URL Structure – the golden rule when it comes to URLs is to keep ‘em short, pretty and include the page level keyword – never ever build on a platform that doesn’t allow for URL rewriting because not only are ugly URLs, well, ugly, they are also a mistake SEO wise. Short, sexy and search friendly URLs make it easy for the user to share with their social networks or link to – not to mention how much easier a logical URL structure makes website management!
Canonical URLs – use the attribute to specify your preferred URL for a page. This is useful in situations where almost identical pages appear at different URLs because of something like a category choice or session ID being added. It is important to tell Google and Bing which page is the one they should index and pass all relevant link juice and authority to. Failure to implement canonical
URLs can mean duplicate content issues but more crucially loss of rankings as search engines divide link juice and page authority between the copies of the page something which could have been avoided if the correct page had been stated in the rel=canonical tag.
Unique meta titles and descriptions – to many, on-page optimization is just about changing a meta title here or there…hopefully this list will show you otherwise. Whilst making Meta title and description changes might feel like SEO from 1997, in my experience it is still a part of the bigger on-page optimization jigsaw. In my mind, it is quite a simple step in the on-page optimization process… a unique title and description for every page front-loading page level keywords in a natural non-spammy way. There are of course other meta tags that you can include, e.g. ‘keywords’ and whilst I am sure some people will disagree with me on this, I only see the use of optimizing the titles and descriptions, tags like the keyword data have been abused to the point of rendering them almost a complete waste of time. Google might not always use the title and description you give a page but at least you’ve told the search engines what the page is about and if Google does decide to use your title and description, you have some influence over encouraging a user to come to your website over the other choices in the SERPs.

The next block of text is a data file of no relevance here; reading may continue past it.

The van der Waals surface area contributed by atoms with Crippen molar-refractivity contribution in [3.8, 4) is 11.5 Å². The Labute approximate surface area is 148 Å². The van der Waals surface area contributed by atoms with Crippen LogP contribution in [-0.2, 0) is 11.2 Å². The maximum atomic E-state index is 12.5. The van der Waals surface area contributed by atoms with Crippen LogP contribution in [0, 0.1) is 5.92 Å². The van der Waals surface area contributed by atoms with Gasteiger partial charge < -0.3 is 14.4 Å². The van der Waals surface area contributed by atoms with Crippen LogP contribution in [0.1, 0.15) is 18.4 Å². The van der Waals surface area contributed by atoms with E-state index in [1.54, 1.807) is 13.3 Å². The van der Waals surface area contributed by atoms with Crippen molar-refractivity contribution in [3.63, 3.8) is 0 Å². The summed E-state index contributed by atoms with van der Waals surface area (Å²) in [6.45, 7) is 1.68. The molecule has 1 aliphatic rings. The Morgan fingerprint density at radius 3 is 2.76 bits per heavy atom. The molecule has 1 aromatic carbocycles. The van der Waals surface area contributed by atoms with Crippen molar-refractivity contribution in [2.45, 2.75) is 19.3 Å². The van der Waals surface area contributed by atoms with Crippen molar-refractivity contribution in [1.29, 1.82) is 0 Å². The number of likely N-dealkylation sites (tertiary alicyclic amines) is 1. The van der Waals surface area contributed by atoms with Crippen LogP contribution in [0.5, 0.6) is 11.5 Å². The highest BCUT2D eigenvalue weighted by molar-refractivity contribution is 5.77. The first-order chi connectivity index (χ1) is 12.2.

Robots.txt file – a good starting point for robots.txt best practice is this guide from SEOmoz. It is always worthwhile ensuring a robots.txt file doesn’t contain any unwanted directions for the search bots, even if you haven’t added anything, someone or something working on the site before might have.
XML Sitemap – fairly common practice nowadays but still worth a mention. An XML sitemap should always be available. It helps make the search engines aware of all the pages on your website and increases the likelihood of faster inclusion in the index for newer pages.
Website speed – I’m sure this issue is right at the fore of your mind when it comes to building websites because it is a really hot topic right now. Google recently enabled all webmasters to monitor page loading speed directly from their Google Analytics dashboard; if they’ve made it that easy for you, you can bet they are using this data as part of their calculation as to where to rank your website. Google loves to improve user experience and since a fast loading page is definitely a better user experience, I can see this playing an increasing role in SEO of the future, particularly in competitive markets. Also, Amazon.com conducted a study and found that for every 100 millisecond increase in page load time, their sales decreased by 1%. Therefore the reasons for improving page speed go way beyond just SEO! There are multiple ways to improve site speed so I won’t go through them all here but all I will say is code responsibly, choose a good host and set up a CDN (content delivery network) if your client is targeting users worldwide.